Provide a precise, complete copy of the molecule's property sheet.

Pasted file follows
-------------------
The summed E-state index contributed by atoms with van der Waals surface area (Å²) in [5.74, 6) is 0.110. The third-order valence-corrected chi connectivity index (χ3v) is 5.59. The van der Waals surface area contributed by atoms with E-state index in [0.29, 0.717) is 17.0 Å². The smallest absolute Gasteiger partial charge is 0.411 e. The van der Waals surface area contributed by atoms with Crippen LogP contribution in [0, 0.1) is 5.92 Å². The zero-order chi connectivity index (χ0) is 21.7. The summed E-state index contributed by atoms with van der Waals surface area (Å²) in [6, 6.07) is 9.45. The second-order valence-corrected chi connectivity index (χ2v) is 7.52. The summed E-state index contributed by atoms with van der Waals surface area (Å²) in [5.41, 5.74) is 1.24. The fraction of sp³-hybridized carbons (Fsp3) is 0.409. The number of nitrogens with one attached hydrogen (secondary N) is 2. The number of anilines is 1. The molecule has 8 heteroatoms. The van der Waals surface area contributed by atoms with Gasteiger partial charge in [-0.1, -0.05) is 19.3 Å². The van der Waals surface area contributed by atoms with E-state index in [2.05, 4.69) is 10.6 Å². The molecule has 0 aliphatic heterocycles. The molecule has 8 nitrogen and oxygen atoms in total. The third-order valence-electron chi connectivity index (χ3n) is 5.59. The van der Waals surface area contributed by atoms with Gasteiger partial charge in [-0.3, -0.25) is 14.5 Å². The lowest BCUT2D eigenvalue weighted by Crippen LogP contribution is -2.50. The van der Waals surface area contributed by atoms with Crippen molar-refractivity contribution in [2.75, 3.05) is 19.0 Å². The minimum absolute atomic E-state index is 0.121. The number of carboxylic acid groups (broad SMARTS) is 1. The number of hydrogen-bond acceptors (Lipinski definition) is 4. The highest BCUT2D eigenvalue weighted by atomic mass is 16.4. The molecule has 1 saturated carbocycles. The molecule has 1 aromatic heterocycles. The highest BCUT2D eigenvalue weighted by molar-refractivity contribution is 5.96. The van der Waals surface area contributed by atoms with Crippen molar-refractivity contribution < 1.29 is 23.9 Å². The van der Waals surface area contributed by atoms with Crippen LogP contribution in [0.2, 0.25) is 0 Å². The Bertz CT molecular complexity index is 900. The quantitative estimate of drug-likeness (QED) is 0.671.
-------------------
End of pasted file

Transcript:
The summed E-state index contributed by atoms with van der Waals surface area (Å²) in [5.74, 6) is 0.110. The third-order valence-corrected chi connectivity index (χ3v) is 5.59. The van der Waals surface area contributed by atoms with E-state index in [0.29, 0.717) is 17.0 Å². The smallest absolute Gasteiger partial charge is 0.411 e. The van der Waals surface area contributed by atoms with Crippen LogP contribution in [0, 0.1) is 5.92 Å². The zero-order chi connectivity index (χ0) is 21.7. The summed E-state index contributed by atoms with van der Waals surface area (Å²) in [6, 6.07) is 9.45. The second-order valence-corrected chi connectivity index (χ2v) is 7.52. The summed E-state index contributed by atoms with van der Waals surface area (Å²) in [5.41, 5.74) is 1.24. The fraction of sp³-hybridized carbons (Fsp3) is 0.409. The number of nitrogens with one attached hydrogen (secondary N) is 2. The number of anilines is 1. The molecule has 8 heteroatoms. The van der Waals surface area contributed by atoms with Gasteiger partial charge in [-0.1, -0.05) is 19.3 Å². The van der Waals surface area contributed by atoms with E-state index in [2.05, 4.69) is 10.6 Å². The molecule has 0 aliphatic heterocycles. The molecule has 8 nitrogen and oxygen atoms in total. The third-order valence-electron chi connectivity index (χ3n) is 5.59. The van der Waals surface area contributed by atoms with Gasteiger partial charge in [-0.3, -0.25) is 14.5 Å². The lowest BCUT2D eigenvalue weighted by Crippen LogP contribution is -2.50. The van der Waals surface area contributed by atoms with Crippen molar-refractivity contribution in [2.75, 3.05) is 19.0 Å². The minimum absolute atomic E-state index is 0.121. The number of carboxylic acid groups (broad SMARTS) is 1. The number of hydrogen-bond acceptors (Lipinski definition) is 4. The highest BCUT2D eigenvalue weighted by atomic mass is 16.4. The molecule has 1 saturated carbocycles. The molecule has 1 aromatic heterocycles. The highest BCUT2D eigenvalue weighted by molar-refractivity contribution is 5.96. The van der Waals surface area contributed by atoms with Crippen molar-refractivity contribution < 1.29 is 23.9 Å². The van der Waals surface area contributed by atoms with Crippen LogP contribution in [0.2, 0.25) is 0 Å². The Bertz CT molecular complexity index is 900. The quantitative estimate of drug-likeness (QED) is 0.671.